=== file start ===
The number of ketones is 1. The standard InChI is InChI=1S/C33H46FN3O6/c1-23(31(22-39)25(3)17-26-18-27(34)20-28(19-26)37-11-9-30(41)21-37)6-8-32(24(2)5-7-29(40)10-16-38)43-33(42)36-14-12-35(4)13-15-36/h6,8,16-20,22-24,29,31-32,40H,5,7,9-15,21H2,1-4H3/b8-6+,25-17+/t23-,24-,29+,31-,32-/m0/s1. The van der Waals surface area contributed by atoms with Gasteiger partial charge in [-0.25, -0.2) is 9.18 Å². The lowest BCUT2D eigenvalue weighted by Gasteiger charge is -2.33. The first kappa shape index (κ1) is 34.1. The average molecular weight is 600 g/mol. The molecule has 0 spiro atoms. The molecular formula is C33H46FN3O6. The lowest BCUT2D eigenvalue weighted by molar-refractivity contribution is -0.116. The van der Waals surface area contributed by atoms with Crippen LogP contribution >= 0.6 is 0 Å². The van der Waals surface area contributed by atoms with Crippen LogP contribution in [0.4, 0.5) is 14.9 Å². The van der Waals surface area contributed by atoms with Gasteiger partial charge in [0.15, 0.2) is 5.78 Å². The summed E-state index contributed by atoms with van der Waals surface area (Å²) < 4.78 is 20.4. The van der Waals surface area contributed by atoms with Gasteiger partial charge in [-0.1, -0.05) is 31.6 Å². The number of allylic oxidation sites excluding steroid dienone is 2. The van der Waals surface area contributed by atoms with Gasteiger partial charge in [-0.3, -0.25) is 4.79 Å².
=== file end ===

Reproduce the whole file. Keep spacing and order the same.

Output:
The number of ketones is 1. The standard InChI is InChI=1S/C33H46FN3O6/c1-23(31(22-39)25(3)17-26-18-27(34)20-28(19-26)37-11-9-30(41)21-37)6-8-32(24(2)5-7-29(40)10-16-38)43-33(42)36-14-12-35(4)13-15-36/h6,8,16-20,22-24,29,31-32,40H,5,7,9-15,21H2,1-4H3/b8-6+,25-17+/t23-,24-,29+,31-,32-/m0/s1. The van der Waals surface area contributed by atoms with Gasteiger partial charge in [-0.25, -0.2) is 9.18 Å². The lowest BCUT2D eigenvalue weighted by Gasteiger charge is -2.33. The first kappa shape index (κ1) is 34.1. The average molecular weight is 600 g/mol. The molecule has 0 spiro atoms. The molecular formula is C33H46FN3O6. The lowest BCUT2D eigenvalue weighted by molar-refractivity contribution is -0.116. The van der Waals surface area contributed by atoms with Crippen LogP contribution >= 0.6 is 0 Å². The van der Waals surface area contributed by atoms with Crippen LogP contribution in [0.4, 0.5) is 14.9 Å². The van der Waals surface area contributed by atoms with Gasteiger partial charge in [0.15, 0.2) is 5.78 Å². The summed E-state index contributed by atoms with van der Waals surface area (Å²) < 4.78 is 20.4. The van der Waals surface area contributed by atoms with Gasteiger partial charge in [-0.1, -0.05) is 31.6 Å². The number of allylic oxidation sites excluding steroid dienone is 2. The van der Waals surface area contributed by atoms with Gasteiger partial charge in [-0.3, -0.25) is 4.79 Å².